According to a video on Moderna’s website, the coronavirus uses a spike protein to bind to and gain entry into human cells, which allows the virus to release its genome and begin infecting. The amino acid sequence of the spike protein, which essentially is the instructions for making the spike protein, was encoded into an instruction molecule called the mRNA.

The mRNA, with the sequence of the spike protein, is then injected through a vaccine into immune cells, where it then instructs cells to produce spike proteins in the body. The body can, therefore, learn how to destroy the spike protein without having to come in contact with the virus itself.

On Feb. 24, Moderna developed its vaccine and declared it ready for clinical trials in humans. On Mar. 16, just a little over two months after China’s Jan. 11 release of the coronavirus’ genetic sequence, mRNA-1273 began Phase 1 of the National Institutes of Health-led clinical trials in Seattle, where testing is being done on a small number of healthy adults.

According to Dr. Anthony Fauci, the director of the National Institute of Allergy and Infectious Diseases, the trial was launched in record speed. 

Dr. Stephen Hoge, the president of Moderna, said in an interview with Time that Moderna has exceeded expectations but is still looking to save time whenever possible.

“We managed to (complete Fauci’s three-month goal) in 63 days, so we already demonstrated the ability to move a little faster than expectations,” Hoge said. “Still, every chance we have to continue to demonstrate that we can pull the timeline in, we will take.”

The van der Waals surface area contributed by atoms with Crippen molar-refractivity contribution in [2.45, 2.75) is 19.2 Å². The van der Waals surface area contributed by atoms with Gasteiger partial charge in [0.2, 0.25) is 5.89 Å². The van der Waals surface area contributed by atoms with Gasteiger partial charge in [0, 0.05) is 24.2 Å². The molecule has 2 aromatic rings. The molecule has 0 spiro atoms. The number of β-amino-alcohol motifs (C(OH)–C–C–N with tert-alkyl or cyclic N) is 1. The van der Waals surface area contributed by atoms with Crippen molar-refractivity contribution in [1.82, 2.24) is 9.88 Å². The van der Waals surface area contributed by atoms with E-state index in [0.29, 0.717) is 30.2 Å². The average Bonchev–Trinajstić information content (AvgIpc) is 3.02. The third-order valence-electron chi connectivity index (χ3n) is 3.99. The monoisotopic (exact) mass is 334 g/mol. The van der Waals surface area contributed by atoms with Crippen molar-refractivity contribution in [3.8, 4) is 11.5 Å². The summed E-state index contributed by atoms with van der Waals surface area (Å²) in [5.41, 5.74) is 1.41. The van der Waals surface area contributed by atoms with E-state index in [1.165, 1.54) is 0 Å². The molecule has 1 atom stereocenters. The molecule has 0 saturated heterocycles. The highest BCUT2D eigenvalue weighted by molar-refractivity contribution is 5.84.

The speed at which Moderna was able to develop a potential vaccine is unprecedented, according to the New York Times. Moderna said on their website that a previous vaccine for the Middle East respiratory syndrome-related coronavirus provided significant insights into the development of mRNA-1273. 

“Moderna is receiving a lot of attention for this vaccine production process because they were able to start clinical trials in a very short period of time when most vaccines should take at least a year before it is open to the public,” Young said. 

Despite the expeditious development of the vaccine, Young said that the coronavirus may mutate, due to its single-stranded RNA as the genetic material.

“Whereas double-stranded DNA, like our own genetic material, has lots of proofreading capabilities, single-stranded RNA lacks the ability to copy base pairs as accurately in the replication process,” Young said. “This causes there to be more changes and thus mutations.”

Loomis agrees with Young that the coronavirus could mutate and create difficulties for biotech companies.

“(Mutations are) what happens with influenza, and why people get flu shots every year,” Loomis said.”

According to NPR, mutations have already been present in the coronavirus, with the virus mutating around twice a month. This has been shown to cause harm to humans; however, the mutations’ implications on a future vaccine are yet to be seen.

 “Perhaps they will create an all-in-one vaccine (sometime in the near future hopefully), or they may have to create multiple versions,” Young said. “In either case, I’m sure drug developers are constantly considering that as they work on new treatments to mitigate the pandemic as quickly as possible.”

Loomis said that the most likely scenario is that this coronavirus becomes part of the annual vaccination with influenza, either recommended for everyone or for those at higher risk of complications. 

“Given that (the vaccine) will not be ready for 12-18 months, it is unlikely to help right now,” Loomis said. “The more important thing right now during this outbreak is to figure out how to treat the severe cases and prevent death or permanent injury.”

Leave a Comment
Donate to The Campanile
Our Goal

Your donation will support the student journalists of Palo Alto High School's newspaper

More to Discover
Donate to The Campanile
Our Goal

Comments (0)

All The Campanile Picks Reader Picks Sort: Newest

Your email address will not be published. Required fields are marked *